SF State News {University Communications}

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State budget increases funding to CSU

Note: the following e-mail was sent on 10/8/10 to all faculty and staff.


Dear colleague:


The much-anticipated passage of the California state budget today is good news for SF State. With a combination of recurring and federal stimulus funds, the budget represents an increase of $365.6 million over last year for the California State University system, and nearly $90 million in capital outlay projects that include $3 million to equip the J. Paul Leonard Library.

We can all appreciate this strong show of support for higher education, an increase that begins to stem the downward spiral in state funding.  California's lawmakers heard loud and clear that investing in the state's students is an investment in the state's future. CSU graduates will be key to making California whole again. 


This--the first increase in CSU's budget since 2007--is an essential first step toward making the system whole again, as well.  I stress that it is a first step.  As good as this budget is, it does not address systemic underfunding for the system, which translates into a roughly $18 million shortfall for our campus alone.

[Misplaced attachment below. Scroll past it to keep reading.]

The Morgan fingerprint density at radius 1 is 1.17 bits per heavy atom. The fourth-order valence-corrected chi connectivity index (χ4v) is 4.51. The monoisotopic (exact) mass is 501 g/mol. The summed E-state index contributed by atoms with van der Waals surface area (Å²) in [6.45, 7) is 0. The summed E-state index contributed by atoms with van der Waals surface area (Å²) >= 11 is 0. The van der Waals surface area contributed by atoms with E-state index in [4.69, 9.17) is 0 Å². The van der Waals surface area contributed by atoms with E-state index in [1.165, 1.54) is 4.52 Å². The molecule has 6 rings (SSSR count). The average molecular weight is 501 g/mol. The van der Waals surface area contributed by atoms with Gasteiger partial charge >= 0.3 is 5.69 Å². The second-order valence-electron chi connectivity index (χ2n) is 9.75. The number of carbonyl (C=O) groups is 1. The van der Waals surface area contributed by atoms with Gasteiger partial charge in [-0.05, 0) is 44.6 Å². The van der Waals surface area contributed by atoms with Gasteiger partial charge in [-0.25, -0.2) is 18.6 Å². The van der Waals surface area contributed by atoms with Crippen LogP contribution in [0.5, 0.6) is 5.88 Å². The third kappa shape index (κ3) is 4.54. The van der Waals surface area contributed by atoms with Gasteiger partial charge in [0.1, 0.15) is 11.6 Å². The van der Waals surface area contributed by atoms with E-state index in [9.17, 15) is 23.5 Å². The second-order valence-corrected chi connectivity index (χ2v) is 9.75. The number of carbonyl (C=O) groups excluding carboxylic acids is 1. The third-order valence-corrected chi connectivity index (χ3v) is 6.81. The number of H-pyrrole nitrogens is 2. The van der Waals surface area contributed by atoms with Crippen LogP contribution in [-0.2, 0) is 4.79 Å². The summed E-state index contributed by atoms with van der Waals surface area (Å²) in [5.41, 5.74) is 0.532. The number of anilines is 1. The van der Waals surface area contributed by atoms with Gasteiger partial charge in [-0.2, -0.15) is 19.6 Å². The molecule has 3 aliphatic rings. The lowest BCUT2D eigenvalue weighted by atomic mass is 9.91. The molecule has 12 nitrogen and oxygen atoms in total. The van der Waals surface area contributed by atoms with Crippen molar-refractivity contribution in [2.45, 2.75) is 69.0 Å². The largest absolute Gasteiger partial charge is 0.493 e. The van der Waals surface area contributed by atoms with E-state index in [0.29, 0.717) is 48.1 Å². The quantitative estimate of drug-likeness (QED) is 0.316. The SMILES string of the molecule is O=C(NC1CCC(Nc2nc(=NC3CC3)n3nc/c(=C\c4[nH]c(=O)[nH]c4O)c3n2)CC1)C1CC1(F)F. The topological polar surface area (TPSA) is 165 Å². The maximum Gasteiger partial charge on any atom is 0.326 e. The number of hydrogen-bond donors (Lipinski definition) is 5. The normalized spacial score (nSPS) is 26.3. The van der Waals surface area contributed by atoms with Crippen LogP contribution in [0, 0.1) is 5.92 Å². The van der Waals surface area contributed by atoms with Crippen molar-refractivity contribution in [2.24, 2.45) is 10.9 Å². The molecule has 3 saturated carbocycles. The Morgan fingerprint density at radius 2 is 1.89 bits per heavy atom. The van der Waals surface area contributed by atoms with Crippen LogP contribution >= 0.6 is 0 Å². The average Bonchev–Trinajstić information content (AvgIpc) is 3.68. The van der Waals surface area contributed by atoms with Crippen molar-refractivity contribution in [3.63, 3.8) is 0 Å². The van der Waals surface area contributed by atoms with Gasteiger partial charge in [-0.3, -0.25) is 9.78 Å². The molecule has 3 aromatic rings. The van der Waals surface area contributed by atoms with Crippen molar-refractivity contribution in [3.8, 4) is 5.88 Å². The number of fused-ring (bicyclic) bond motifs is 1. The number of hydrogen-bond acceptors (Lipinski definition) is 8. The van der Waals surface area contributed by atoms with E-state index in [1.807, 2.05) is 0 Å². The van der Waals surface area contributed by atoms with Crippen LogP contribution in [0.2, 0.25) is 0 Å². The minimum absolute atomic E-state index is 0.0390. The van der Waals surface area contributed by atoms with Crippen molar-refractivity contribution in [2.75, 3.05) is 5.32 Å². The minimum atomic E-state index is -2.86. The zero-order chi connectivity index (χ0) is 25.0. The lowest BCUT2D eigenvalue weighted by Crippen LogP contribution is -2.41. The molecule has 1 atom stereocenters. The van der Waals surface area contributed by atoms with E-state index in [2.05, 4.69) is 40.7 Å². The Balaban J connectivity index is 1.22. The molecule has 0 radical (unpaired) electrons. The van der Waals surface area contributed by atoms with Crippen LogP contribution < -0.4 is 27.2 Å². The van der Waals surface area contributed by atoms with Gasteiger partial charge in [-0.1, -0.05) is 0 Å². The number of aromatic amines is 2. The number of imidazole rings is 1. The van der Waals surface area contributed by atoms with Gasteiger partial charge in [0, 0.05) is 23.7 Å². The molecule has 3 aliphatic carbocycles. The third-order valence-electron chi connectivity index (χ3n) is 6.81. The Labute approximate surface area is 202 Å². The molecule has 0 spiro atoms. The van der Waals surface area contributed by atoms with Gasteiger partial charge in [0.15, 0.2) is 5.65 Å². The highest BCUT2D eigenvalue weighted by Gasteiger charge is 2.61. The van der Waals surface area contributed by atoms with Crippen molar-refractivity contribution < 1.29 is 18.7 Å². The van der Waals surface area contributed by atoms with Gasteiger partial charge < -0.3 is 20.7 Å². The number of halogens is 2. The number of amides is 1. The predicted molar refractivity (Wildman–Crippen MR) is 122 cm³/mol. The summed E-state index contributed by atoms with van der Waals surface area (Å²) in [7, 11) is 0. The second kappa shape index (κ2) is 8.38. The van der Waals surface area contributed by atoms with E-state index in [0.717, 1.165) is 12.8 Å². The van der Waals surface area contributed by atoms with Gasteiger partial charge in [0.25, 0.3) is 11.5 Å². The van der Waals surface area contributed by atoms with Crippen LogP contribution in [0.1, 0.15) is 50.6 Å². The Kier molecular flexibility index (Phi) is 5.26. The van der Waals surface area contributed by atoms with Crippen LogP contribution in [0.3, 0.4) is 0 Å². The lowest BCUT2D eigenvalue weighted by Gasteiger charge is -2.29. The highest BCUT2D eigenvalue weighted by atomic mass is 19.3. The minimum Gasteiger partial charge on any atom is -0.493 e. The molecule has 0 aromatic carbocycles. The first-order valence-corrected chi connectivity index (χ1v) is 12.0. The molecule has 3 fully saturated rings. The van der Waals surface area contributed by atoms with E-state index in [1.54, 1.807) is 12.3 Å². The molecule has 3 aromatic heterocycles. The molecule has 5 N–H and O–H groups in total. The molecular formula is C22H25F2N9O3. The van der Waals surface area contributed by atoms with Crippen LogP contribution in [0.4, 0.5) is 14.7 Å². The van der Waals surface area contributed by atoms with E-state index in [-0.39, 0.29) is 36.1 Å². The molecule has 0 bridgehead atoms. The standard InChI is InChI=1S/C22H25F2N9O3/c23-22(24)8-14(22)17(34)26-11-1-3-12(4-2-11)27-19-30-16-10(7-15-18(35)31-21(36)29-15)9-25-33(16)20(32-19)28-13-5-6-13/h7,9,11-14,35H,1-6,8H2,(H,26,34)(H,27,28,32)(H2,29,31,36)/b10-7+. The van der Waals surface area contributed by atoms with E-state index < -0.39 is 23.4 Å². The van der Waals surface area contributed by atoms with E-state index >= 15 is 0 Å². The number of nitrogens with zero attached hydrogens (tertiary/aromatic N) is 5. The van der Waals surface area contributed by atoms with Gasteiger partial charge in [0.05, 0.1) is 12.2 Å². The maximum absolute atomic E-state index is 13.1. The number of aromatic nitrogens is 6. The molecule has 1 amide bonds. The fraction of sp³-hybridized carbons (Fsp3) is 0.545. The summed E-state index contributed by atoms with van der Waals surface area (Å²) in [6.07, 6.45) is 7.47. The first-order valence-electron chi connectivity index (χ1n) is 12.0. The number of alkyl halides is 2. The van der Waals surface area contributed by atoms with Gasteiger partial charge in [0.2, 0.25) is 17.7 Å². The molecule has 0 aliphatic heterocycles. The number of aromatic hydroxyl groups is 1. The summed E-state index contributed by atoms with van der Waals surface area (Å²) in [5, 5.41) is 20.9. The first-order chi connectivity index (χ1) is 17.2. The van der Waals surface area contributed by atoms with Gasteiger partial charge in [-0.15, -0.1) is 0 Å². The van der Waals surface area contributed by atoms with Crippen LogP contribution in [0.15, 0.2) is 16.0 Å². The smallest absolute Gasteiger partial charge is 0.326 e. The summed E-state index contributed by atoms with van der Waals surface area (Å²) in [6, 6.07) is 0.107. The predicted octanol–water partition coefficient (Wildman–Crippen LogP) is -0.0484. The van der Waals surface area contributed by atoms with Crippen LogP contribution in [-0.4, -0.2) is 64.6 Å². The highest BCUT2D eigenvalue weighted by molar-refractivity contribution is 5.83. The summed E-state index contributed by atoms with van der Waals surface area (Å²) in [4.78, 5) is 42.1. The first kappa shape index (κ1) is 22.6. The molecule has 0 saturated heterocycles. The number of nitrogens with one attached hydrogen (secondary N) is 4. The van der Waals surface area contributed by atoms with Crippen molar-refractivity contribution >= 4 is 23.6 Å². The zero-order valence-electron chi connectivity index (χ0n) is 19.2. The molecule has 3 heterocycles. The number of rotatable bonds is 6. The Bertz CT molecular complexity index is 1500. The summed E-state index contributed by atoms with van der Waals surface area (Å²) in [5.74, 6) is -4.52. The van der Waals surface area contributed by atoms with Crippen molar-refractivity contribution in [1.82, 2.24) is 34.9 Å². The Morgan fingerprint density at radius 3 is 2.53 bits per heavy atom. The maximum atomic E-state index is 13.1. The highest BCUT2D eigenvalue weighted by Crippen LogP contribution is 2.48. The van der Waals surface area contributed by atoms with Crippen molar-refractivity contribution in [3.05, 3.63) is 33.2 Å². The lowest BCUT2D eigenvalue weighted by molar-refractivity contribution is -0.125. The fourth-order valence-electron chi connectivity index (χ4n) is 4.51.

Chancellor Reed led the budget advocacy charge with courage and conviction, and I am sure you share with me a deep sense of gratitude for the results he achieved.
I believe our campus played a major leadership role in making the case for the CSU to the governor and legislature. Our Education Budget Advocacy Committee (EBAC)—and the many faculty, staff and students who worked with EBAC—carried highly effective, coordinated messages about higher education to California's lawmakers. EBAC is a powerful example of how faculty, staff, administration, students and labor unions can work together to effect positive change.